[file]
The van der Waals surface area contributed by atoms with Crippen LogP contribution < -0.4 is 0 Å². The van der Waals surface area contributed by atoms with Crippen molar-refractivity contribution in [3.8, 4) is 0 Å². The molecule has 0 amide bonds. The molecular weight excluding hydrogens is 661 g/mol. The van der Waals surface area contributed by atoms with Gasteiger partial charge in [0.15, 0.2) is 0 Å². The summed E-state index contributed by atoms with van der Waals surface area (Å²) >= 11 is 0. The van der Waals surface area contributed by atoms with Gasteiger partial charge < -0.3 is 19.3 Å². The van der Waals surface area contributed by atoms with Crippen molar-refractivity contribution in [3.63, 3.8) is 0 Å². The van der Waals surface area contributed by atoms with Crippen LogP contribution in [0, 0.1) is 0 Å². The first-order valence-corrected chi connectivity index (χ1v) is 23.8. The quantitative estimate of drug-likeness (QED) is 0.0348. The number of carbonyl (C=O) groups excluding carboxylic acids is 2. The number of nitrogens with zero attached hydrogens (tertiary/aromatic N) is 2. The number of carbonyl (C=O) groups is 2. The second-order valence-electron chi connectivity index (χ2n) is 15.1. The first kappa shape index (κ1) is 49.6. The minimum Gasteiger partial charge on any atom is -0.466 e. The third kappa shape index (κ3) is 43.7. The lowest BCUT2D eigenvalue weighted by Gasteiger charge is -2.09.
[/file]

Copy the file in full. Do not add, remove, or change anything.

The van der Waals surface area contributed by atoms with Crippen LogP contribution < -0.4 is 0 Å². The van der Waals surface area contributed by atoms with Crippen molar-refractivity contribution in [3.8, 4) is 0 Å². The molecule has 0 amide bonds. The molecular weight excluding hydrogens is 661 g/mol. The van der Waals surface area contributed by atoms with Gasteiger partial charge in [0.15, 0.2) is 0 Å². The summed E-state index contributed by atoms with van der Waals surface area (Å²) >= 11 is 0. The van der Waals surface area contributed by atoms with Gasteiger partial charge < -0.3 is 19.3 Å². The van der Waals surface area contributed by atoms with Crippen molar-refractivity contribution in [3.63, 3.8) is 0 Å². The van der Waals surface area contributed by atoms with Crippen LogP contribution in [0, 0.1) is 0 Å². The first-order valence-corrected chi connectivity index (χ1v) is 23.8. The quantitative estimate of drug-likeness (QED) is 0.0348. The number of carbonyl (C=O) groups excluding carboxylic acids is 2. The number of nitrogens with zero attached hydrogens (tertiary/aromatic N) is 2. The number of carbonyl (C=O) groups is 2. The second-order valence-electron chi connectivity index (χ2n) is 15.1. The first kappa shape index (κ1) is 49.6. The minimum Gasteiger partial charge on any atom is -0.466 e. The third kappa shape index (κ3) is 43.7. The lowest BCUT2D eigenvalue weighted by Gasteiger charge is -2.09.